It’s inescapable. Every TV channel, Facebook post, and Tweet seems to have a political bent these days and it’s obvious – and widely reported, only to fuel the fire – that we as a nation are more divisive and angry than we have been in ages. There was a time when we would have killed to have our kids more invested in current events – heck, to even know what was going on in our own country. That time has past. Now, they have no choice but to know the news. It follows them everywhere, and like us, they’re sucked in to the 24/7 coverage that sensationalizes, criticizes, and mobilizes.
The Trump campaign and presidency is seen as a massive relief by some, an abomination by others. For once, no one is ambivalent about our new president, including the notoriously ambivalent teens. Social media and constant coverage has impacted them just as it has us, and parents have a responsibility to parent in this situation just as they do in every other. It’s a sticky wicket, but so is discussing sex, body image, drug use, and so many other issues that affect young people today. So let’s focus on the positives and how you can transform this contentious time in American history into a life-changing learning experience.
- Use this time to teach your kids about media bias. I recently spoke to a reporter from Fox News who revealed without any hesitation that bias rules in every single media outlet, including her own. She said it as though it were the most obvious thing in the world, yet people still refuse to believe it. Every media outlet has an agenda and no one is immune. Their bottom line is viewership and every news organization knows their audience and regularly slants the truth to appeal to them. Teach your kids to recognize the bias.
- But take it one step further: Just because a news outlet is biased, doesn’t mean it doesn’t contribute valuable information. Don’t totally discount the news, but take everything with a grain of salt. Understand who news organizations are working to appeal to and recognize that they “adjust” their news accordingly. They may only report one side, choose only the facts that support one viewpoint, or flat out report a story before it’s been verified. If you can teach your kids that every conversation, whether it’s personal or through a TV channel broadcasting to millions, has an agenda of some sort, you will help create critical thinkers who don’t readily believe everything they hear.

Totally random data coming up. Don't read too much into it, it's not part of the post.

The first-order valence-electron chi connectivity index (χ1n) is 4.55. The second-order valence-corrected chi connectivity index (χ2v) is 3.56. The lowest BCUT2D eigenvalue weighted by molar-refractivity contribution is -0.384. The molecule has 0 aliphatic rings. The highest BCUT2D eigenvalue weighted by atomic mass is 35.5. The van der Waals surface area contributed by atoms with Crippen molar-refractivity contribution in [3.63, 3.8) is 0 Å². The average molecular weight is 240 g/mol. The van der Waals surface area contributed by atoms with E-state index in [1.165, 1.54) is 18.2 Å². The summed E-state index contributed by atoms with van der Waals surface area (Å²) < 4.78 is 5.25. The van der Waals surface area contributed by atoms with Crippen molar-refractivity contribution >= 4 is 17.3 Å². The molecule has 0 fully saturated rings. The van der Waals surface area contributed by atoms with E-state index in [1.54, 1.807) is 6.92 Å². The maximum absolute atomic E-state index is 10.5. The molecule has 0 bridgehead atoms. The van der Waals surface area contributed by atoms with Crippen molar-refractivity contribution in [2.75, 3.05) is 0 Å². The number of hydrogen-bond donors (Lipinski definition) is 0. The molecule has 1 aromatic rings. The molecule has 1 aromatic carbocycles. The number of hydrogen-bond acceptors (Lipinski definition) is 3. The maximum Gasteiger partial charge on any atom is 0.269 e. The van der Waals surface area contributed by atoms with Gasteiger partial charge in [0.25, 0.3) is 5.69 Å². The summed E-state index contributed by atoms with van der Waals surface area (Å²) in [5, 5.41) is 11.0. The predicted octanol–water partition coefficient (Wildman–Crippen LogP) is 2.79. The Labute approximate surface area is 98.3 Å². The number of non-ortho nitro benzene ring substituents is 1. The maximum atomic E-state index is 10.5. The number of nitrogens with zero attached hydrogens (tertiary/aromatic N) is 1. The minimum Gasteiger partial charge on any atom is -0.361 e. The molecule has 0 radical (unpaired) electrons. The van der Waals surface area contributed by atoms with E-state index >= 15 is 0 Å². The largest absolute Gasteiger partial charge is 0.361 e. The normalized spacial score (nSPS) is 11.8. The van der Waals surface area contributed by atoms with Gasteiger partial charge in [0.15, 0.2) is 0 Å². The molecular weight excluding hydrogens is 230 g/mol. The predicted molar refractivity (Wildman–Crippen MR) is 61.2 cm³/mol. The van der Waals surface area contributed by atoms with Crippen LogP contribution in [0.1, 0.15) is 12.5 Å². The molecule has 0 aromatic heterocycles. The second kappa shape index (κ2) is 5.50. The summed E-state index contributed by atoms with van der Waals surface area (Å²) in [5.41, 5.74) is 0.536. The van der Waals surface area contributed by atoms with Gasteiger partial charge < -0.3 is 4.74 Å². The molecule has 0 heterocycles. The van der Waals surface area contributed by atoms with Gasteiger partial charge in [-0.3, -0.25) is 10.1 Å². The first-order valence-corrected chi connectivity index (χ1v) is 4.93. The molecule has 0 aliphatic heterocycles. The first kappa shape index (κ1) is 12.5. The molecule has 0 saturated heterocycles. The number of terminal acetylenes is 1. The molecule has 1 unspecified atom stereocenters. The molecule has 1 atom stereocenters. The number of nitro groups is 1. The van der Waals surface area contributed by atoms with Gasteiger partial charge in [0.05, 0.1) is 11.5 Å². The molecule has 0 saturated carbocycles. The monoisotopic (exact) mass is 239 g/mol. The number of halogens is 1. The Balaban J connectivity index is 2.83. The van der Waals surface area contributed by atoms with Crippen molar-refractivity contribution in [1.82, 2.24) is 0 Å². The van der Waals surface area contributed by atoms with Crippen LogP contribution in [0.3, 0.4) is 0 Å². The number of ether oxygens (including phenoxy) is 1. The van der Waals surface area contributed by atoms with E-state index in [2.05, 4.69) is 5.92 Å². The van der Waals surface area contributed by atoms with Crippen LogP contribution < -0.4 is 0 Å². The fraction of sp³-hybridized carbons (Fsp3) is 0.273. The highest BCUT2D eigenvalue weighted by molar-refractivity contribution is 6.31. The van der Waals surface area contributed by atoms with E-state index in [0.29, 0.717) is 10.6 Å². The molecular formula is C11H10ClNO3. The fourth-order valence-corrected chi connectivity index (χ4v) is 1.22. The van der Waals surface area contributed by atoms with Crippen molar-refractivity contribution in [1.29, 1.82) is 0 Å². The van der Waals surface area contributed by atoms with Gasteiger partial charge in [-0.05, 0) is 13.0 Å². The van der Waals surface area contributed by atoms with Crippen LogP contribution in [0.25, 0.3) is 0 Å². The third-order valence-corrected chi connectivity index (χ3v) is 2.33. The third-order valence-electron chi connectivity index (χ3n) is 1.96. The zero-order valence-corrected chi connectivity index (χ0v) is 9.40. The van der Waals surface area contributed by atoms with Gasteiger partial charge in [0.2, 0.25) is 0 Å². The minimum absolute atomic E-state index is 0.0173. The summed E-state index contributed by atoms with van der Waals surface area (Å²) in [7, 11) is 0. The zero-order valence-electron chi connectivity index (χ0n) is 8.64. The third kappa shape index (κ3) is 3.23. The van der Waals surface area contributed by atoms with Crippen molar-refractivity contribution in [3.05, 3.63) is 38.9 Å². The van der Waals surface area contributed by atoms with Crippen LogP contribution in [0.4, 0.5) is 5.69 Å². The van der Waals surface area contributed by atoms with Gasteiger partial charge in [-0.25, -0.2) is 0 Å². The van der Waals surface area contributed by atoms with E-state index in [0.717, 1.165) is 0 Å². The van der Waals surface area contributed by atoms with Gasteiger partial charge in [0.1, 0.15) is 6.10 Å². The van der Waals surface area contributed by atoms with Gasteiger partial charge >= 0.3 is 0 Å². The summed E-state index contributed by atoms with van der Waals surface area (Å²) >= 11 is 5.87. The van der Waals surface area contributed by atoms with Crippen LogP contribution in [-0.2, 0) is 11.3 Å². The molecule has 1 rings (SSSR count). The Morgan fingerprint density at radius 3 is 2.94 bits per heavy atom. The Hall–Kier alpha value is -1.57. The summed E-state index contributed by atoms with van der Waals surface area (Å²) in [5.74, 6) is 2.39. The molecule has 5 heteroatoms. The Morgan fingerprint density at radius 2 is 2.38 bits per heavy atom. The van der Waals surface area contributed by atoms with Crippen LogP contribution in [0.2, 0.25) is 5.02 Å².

- Caution your kids against believing what they see on social media. I can’t tell you how many memes and “news” stories I’ve seen shared that were complete fabrications. People see them, agree with them, and share them all in a matter of seconds. That’s not responsible or beneficial to everyone and only muddies very dark waters. The Internet is filled with inaccuracies and downright lies, and the sooner your kids learn that, the sooner they’ll grow into thinking adults. Teach them to consult multiple sources and to fact check news before believing it.
- This is a unique time to teach your kids about respect. You may despise our current president, but he is in fact, OUR president. We teach kids to respect police officers, teachers, and other authority figures because they hold an office or position that is worthy of respect. It’s trite but true that you don’t have to respect the man in power, but you do have to respect the office. Of course, you can engage in discourse wherein you respectfully disagree, but name-calling and bashing is not something you want to teach your children, even if you feel 100% justified. The same goes for the other half of the population or political spectrum with which you disagree. Engage in respectful conversations and try to understand each other. Appreciate that not everyone believes in the same things you do. Model this behavior to your children.
- Teach your kids there comes a time to move on. Wallowing feels good for a while, but then it just becomes ugly. What’s done is done. As Americans we have a right to peacefully protest, to write or call our government officials, and to have our own opinion about how our president is doing. But to be close-minded as to his potential, see everything he does as negative, and give him no chance to prove himself is downright wrong. Would you want someone doing that to your child? Do you want your child to grow up believing that people can’t change, have no redeeming qualities, or should not be given a chance? Show your children what it looks like to extend grace and to have faith, even in the most difficult times.
Take every opportunity to teach your kids about life and to help them become the kind of people who will make the world a better place. Help them to be thinkers, to be aware of media motives, to have a healthy level of respect for others, and to persevere in the face of adversity. You may think nothing good will come of our current political situation, but if every parent used it to teach those things, the world really would be a better place.